Syrian tourism sector prepares for leap
A report by the Economist Intelligence Unit (EIU) on prospects of the Syrian tourism sector said that Syria is raising its profile as a tourism destination with a combination of promotional efforts, building plans and deregulation.
As part of its effort to diversify away from dependence on oil, the government has launched a wide-ranging program to attract tourists, especially longer-staying and higher-spending ones.
Further, the government is speeding the issuing of permits to tour operators and visas to visitors, sponsoring construction of hotels and other tourism facilities and, along with the private sector, is aggressively promoting the country’s historical and natural attractions.
According to the EIU, this policy has yielded positive results in Syria’s main tourist destinations as the number of Arab visitors increased by around 10 percent to 883,000 in the first half of 2000 and non-Arab tourist arrivals grew by 43 percent to 89,000 on a yearly basis. Revenues from tourism have exceeded one billion dollars per year over the past few years.
The Syrian government has adopted a 20-year tourism development plan, providing tax breaks and other incentives to investors, and promised sponsors of private tourism projects to process their application permits within 15 days compared to a current waiting period of several months.
It has also made plans to ease entry to Syria by allowing foreign nationals with a Lebanese tourist visa to enter Syria and vice versa. Some 80 percent of visitors to Syria come from other Arab states and a large proportion of those visitors cross the border from Lebanon or Jordan for shopping and entertainment and return home the same day. Further, an estimated 55 percent of international visitors touring Syria also travel to Jordan and Lebanon.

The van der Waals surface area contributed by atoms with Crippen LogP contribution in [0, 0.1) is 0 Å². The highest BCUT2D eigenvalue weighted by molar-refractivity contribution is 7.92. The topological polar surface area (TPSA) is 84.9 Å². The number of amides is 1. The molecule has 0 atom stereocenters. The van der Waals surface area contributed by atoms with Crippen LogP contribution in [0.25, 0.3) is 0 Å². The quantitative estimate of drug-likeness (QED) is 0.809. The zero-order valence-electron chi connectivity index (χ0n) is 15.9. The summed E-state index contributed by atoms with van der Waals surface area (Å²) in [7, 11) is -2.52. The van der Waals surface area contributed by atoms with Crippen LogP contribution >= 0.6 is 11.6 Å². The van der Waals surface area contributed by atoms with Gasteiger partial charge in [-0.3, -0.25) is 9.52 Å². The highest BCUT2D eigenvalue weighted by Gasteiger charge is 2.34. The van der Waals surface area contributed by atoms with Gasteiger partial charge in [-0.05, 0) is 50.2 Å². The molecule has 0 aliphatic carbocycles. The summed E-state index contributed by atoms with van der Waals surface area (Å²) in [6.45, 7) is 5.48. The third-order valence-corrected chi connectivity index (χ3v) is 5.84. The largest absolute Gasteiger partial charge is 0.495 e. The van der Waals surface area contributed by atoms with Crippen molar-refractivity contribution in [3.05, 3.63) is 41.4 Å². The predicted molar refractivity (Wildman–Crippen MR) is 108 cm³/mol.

However, the government is trying to promote projects that will attract long-staying tourists in order to put Syria on the map as a world-class tourist destination. The Syrian tourism ministry has allocated $100 million during the past summer to build 13 new hotels in Northern Damascus and earmarked additional funds to build roads to major historical sites.
Additionally, a number of private investors plan to develop several hotel and resorts across the country. Such projects include the building of the Four Seasons Hotel in Damascus, the development of a chain of three-or four-star hotels near major historic sites by the biggest Syrian-owned hotel group, the Syrian Cham Place &Hotels, as well as other joint Saudi-Syrian tourist ventures.
Also,Hilton International, Sheraton Hotels and the US Starwood Group have all announced new Syrian projects. — (Lebanon Invest)
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